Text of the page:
Consumers might be willing to wait five to six months for a $200,000 supercar from Europe, but are they willing to wait that long for a Kia SUV?
That’s the question facing Elliott and Nichole Diehm, along with many other 2020 Kia Telluride buyers.
In October 2019 the Diehms walked into a Kia dealership in Waterloo, Iowa and ordered a 2020 Kia Telluride SX with a Dark Moss green exterior and Dune Brown nappa leather interior as part of the $2,300 SX Prestige Package.
The Diehms tested the competition of three-row crossover SUVs but the Telluride came out on top.
2020 Kia Telluride - Best Car To Buy 2020
“The Telluride gives more bang for your buck, by far, especially when you are talking $10,000 more for the same features in an Explorer,” said Elliott Diehm, 33, a security analyst in Waterloo.
The top SX trim with that package in all-wheel drive costs just under $50,000 with destination fees. Dealers and the automaker should be scrambling to lock down that sale. But the Kia dealership told the Diehms it would take five to six months for their Telluride to show up.
Nine months have passed and the Diehms don’t have their moss-green Telluride. In late June, Kia said it would be another five to six months until their three-row family hauler would arrive due to short supply on various materials and tight supply on Tellurides.
The Diehms are not prepared to wait more than a year.
“I’m pissed I have to get to this point,” he said. “If I had a solid deadline...but no one can give me a month.”
The Diehms are not alone. At the end of June Cars Direct reported there were barely 700 Tellurides listed for sale nationwide while there were over 20,000 Ford Explorers and 12,000 Honda Pilots on dealers’ lots.
James Bell, director of communications for Kia, said he has heard this story on a weekly basis. “This is the most (Kia) could turn out, and it can’t be built somewhere else,” Bell said.
When the Telluride debuted in February 2019, Kia set an annual production capacity of 60,000 Tellurides at its only U.S. production facility in West Point, Georgia, where certain trims of the Sorento and Optima are made as well.
2020 Kia Telluride
“We blew past that and ramped it to 100,000 units,” Bell told The Car Connection. Meeting demand “is going to be tight even at 100,000, but it’s the best we can do.”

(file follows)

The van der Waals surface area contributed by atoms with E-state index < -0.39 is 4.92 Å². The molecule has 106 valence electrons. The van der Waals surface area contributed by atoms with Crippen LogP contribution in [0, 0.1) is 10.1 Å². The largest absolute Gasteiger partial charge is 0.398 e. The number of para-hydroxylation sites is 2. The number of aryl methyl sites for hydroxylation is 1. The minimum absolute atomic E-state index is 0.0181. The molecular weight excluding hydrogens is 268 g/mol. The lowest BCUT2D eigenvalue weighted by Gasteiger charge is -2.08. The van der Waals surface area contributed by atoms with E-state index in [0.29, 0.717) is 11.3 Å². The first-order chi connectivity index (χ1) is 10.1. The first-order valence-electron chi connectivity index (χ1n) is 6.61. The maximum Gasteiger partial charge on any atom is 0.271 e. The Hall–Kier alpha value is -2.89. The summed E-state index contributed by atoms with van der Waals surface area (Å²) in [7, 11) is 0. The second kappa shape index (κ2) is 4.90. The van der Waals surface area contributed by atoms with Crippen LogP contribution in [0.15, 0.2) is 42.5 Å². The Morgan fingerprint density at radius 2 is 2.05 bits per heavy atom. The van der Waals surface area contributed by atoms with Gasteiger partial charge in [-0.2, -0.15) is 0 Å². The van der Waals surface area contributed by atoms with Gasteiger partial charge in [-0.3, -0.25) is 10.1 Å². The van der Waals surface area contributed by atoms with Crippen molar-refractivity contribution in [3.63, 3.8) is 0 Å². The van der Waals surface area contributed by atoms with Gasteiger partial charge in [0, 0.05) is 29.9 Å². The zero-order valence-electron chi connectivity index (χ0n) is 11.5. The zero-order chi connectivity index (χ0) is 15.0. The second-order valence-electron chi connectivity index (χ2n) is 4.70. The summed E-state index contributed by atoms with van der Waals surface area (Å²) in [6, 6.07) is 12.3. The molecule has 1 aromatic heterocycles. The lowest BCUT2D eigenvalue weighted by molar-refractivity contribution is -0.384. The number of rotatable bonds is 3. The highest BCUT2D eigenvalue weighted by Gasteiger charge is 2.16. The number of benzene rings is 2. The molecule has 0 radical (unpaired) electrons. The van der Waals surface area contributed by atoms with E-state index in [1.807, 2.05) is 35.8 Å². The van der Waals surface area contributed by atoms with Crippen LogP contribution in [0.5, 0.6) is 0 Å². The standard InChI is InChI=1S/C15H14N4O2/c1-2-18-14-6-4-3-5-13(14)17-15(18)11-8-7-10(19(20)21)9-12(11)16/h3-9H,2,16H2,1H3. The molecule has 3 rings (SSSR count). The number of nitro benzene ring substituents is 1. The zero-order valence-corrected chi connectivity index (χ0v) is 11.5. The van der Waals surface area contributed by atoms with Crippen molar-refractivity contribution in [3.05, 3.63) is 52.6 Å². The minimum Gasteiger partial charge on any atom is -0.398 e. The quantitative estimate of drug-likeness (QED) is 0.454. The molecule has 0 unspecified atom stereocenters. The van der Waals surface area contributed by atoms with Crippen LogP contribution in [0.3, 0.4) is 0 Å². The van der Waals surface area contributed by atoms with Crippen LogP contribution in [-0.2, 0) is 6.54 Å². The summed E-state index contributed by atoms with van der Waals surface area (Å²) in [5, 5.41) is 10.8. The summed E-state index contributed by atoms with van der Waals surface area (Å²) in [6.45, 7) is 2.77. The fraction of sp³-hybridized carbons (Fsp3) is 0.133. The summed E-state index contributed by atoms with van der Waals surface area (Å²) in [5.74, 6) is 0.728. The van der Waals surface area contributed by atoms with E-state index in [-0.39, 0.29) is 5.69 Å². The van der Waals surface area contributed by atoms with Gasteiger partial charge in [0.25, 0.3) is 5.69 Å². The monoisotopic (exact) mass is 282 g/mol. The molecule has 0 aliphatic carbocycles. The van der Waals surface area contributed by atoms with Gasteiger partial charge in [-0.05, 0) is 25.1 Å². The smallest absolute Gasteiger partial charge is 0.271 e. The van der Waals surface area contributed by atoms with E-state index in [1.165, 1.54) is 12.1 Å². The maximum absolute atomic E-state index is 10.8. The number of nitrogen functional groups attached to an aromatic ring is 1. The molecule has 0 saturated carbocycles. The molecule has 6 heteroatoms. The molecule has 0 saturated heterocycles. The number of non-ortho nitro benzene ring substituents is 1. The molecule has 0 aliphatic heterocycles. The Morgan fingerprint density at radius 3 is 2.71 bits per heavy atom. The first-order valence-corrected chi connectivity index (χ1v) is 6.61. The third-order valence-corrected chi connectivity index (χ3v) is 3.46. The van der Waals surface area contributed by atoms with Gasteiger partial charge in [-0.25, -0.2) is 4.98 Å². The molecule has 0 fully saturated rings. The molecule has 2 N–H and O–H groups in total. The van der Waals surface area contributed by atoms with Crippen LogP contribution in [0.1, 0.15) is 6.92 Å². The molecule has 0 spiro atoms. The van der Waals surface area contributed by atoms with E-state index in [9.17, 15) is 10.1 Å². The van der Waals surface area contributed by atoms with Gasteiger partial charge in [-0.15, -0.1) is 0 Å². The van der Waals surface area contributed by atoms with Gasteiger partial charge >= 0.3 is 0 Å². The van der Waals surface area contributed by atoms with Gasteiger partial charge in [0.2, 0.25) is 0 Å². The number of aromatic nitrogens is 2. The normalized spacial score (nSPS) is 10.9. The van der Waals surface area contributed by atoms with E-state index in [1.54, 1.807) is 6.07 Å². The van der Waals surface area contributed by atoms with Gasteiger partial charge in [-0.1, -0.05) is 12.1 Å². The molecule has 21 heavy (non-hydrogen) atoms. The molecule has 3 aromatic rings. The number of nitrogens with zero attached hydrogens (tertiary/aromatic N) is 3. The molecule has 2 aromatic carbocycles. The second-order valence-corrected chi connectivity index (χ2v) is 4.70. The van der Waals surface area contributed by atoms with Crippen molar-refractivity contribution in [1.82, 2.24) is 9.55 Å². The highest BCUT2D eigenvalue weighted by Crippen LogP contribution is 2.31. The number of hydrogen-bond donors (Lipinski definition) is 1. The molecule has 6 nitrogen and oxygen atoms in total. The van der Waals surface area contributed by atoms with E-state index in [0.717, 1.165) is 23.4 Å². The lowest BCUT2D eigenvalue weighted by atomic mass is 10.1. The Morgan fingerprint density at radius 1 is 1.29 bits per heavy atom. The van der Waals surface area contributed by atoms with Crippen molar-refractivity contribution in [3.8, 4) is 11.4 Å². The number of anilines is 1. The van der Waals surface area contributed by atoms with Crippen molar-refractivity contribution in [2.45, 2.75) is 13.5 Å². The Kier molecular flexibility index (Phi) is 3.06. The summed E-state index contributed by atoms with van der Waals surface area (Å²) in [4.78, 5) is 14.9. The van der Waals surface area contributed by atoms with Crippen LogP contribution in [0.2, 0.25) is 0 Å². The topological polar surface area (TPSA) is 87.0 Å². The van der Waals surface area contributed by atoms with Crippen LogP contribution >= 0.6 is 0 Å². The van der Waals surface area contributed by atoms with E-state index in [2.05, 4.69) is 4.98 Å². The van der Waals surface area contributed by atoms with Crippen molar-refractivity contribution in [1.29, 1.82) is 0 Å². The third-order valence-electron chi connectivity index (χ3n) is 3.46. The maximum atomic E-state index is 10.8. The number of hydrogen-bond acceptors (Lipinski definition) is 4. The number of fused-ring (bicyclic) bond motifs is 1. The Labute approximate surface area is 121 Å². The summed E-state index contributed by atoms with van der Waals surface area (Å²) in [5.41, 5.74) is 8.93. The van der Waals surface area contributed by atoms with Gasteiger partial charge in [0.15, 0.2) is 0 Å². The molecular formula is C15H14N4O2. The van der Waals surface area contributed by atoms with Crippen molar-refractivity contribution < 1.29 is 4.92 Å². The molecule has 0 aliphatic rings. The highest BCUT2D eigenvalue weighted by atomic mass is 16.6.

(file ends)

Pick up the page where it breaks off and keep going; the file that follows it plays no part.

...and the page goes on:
It’s no shock the Telluride’s a hit. With a TCC Rating of 7.5 out of 10 it outranks the competition based on its rugged good looks, clever packaging, and loaded feature set at a relative value. We said it’s how you change brand perceptions, and it went on to be named The Car Connection Best Car To Buy 2020.
The pandemic did Kia and Telluride buyers no favors. In May Automotive News reported the Georgia factory was shut down for nearly eight weeks then resumed with just one shift out of an abundance of caution. The factory’s back up to three shifts, but it’s “not full guns on production, yet,” Bell said, noting a parts shortage from a supply chain in Mexico.
Even before the pandemic, the Telluride was hard to secure. During most of 2019 the Telluride had a turn rate—how long a vehicle is on a dealer’s lot—of 11 days max, Bell said. Sixty days is considered healthy in the auto industry. Today the turn rate is zero days.
Lupient Kia in Brooklyn Park, Minnesota has one Telluride EX on the lot for test drives. In late June, the dealership told The Car Connection it would take five to six months to take delivery of a Telluride SX with the Prestige Package such as the Diehms had ordered. That time drops slightly for lower trim models, but base LX models still take two to three months.
2020 Kia Telluride - Best Car To Buy 2020
Chicago resident Harlan Heiber was a bit luckier than the Diehms. When his oldest child crashed their 2008 Toyota Sienna in November they needed to replace the minivan within a 6-week period before their insurance quit paying for a rental car.
Heiber wanted the top-spec SX model with the tow package because it had a large third row with three seats.
Kia dealerships told Heiber it would be a five-month wait for a Telluride SX. After nearly three weeks of calling dealerships he found an SX nearby. “We were lucky, soon as I found it we were there two hours later.”
When he arrived at the dealership to buy the Telluride, there was an $1,895 market adjustment due to high demand. “My wife and I walked out,” he said.
“The fact they were just pushing all that, in the end it’s a car, I’ll get a different car if I have to,” Heiber said.
The dealership ended up emailing and calling Heiber to work with him, eventually selling him the Telluride at MSRP. “Do we like the color? No, but we had to make some compromises as well. It’s the only way we could get one in stock,” he said.
In the end Heiber said he had no regrets. “It’s a great car.”
Diehm's 2020 Ford Explorer ST
The Diehms haven’t been as lucky. It’s the same story at other dealerships in larger cities. “I found one LX on a dealer’s lot in Colorado a month ago,” Diehm said.
The Diehms reached the end of their rope. At the end of June the Diehms made a call and picked up a 2020 Ford Explorer ST. “We are settling and paying more, which is unfortunate,” he said.